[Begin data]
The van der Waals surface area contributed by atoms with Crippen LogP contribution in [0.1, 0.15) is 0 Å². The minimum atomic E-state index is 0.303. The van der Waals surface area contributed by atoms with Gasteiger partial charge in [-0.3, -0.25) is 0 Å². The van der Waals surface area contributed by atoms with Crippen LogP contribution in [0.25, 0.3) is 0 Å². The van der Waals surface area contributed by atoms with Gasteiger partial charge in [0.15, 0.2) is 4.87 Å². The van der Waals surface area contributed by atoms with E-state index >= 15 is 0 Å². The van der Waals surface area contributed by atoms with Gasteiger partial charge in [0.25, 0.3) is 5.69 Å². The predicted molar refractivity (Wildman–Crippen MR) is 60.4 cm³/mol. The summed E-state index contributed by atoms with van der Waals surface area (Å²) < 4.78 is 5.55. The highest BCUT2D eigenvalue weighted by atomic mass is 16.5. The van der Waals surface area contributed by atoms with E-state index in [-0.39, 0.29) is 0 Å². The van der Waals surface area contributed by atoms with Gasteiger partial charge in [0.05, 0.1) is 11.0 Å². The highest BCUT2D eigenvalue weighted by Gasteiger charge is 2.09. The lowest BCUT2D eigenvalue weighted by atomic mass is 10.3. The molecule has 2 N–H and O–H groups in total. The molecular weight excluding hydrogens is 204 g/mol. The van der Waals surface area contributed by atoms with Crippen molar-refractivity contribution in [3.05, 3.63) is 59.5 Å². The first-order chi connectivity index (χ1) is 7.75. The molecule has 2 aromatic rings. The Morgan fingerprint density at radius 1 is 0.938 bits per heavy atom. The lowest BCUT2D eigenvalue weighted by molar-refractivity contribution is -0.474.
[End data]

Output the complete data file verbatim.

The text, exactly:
The van der Waals surface area contributed by atoms with Crippen LogP contribution in [0.1, 0.15) is 0 Å². The minimum atomic E-state index is 0.303. The van der Waals surface area contributed by atoms with Gasteiger partial charge in [-0.3, -0.25) is 0 Å². The van der Waals surface area contributed by atoms with Crippen LogP contribution in [0.25, 0.3) is 0 Å². The van der Waals surface area contributed by atoms with Gasteiger partial charge in [0.15, 0.2) is 4.87 Å². The van der Waals surface area contributed by atoms with E-state index >= 15 is 0 Å². The van der Waals surface area contributed by atoms with Gasteiger partial charge in [0.25, 0.3) is 5.69 Å². The predicted molar refractivity (Wildman–Crippen MR) is 60.4 cm³/mol. The summed E-state index contributed by atoms with van der Waals surface area (Å²) < 4.78 is 5.55. The highest BCUT2D eigenvalue weighted by atomic mass is 16.5. The van der Waals surface area contributed by atoms with E-state index in [-0.39, 0.29) is 0 Å². The van der Waals surface area contributed by atoms with Gasteiger partial charge in [0.05, 0.1) is 11.0 Å². The highest BCUT2D eigenvalue weighted by Gasteiger charge is 2.09. The lowest BCUT2D eigenvalue weighted by atomic mass is 10.3. The molecule has 2 N–H and O–H groups in total. The molecular weight excluding hydrogens is 204 g/mol. The van der Waals surface area contributed by atoms with Crippen molar-refractivity contribution in [3.05, 3.63) is 59.5 Å². The first-order chi connectivity index (χ1) is 7.75. The molecule has 2 aromatic rings. The Morgan fingerprint density at radius 1 is 0.938 bits per heavy atom. The lowest BCUT2D eigenvalue weighted by molar-refractivity contribution is -0.474.